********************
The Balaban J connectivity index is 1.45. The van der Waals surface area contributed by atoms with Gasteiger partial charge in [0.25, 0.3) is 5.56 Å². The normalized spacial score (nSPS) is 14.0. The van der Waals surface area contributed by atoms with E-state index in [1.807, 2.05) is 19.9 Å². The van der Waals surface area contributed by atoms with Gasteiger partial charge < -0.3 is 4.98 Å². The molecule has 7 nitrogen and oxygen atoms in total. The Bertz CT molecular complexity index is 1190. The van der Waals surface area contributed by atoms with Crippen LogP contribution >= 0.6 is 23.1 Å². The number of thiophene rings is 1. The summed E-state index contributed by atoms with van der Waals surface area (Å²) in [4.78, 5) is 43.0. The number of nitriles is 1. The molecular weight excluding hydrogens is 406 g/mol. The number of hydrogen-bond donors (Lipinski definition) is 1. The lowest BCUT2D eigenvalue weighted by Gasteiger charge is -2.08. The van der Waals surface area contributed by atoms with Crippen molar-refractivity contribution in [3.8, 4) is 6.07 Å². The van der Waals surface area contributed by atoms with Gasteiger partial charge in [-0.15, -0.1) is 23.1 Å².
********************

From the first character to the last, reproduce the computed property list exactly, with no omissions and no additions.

The Balaban J connectivity index is 1.45. The van der Waals surface area contributed by atoms with Gasteiger partial charge in [0.25, 0.3) is 5.56 Å². The normalized spacial score (nSPS) is 14.0. The van der Waals surface area contributed by atoms with E-state index in [1.807, 2.05) is 19.9 Å². The van der Waals surface area contributed by atoms with Gasteiger partial charge < -0.3 is 4.98 Å². The molecule has 7 nitrogen and oxygen atoms in total. The Bertz CT molecular complexity index is 1190. The van der Waals surface area contributed by atoms with Crippen LogP contribution >= 0.6 is 23.1 Å². The number of thiophene rings is 1. The summed E-state index contributed by atoms with van der Waals surface area (Å²) in [4.78, 5) is 43.0. The number of nitriles is 1. The molecular weight excluding hydrogens is 406 g/mol. The number of hydrogen-bond donors (Lipinski definition) is 1. The lowest BCUT2D eigenvalue weighted by Gasteiger charge is -2.08. The van der Waals surface area contributed by atoms with Crippen molar-refractivity contribution in [3.8, 4) is 6.07 Å². The van der Waals surface area contributed by atoms with Gasteiger partial charge in [-0.15, -0.1) is 23.1 Å².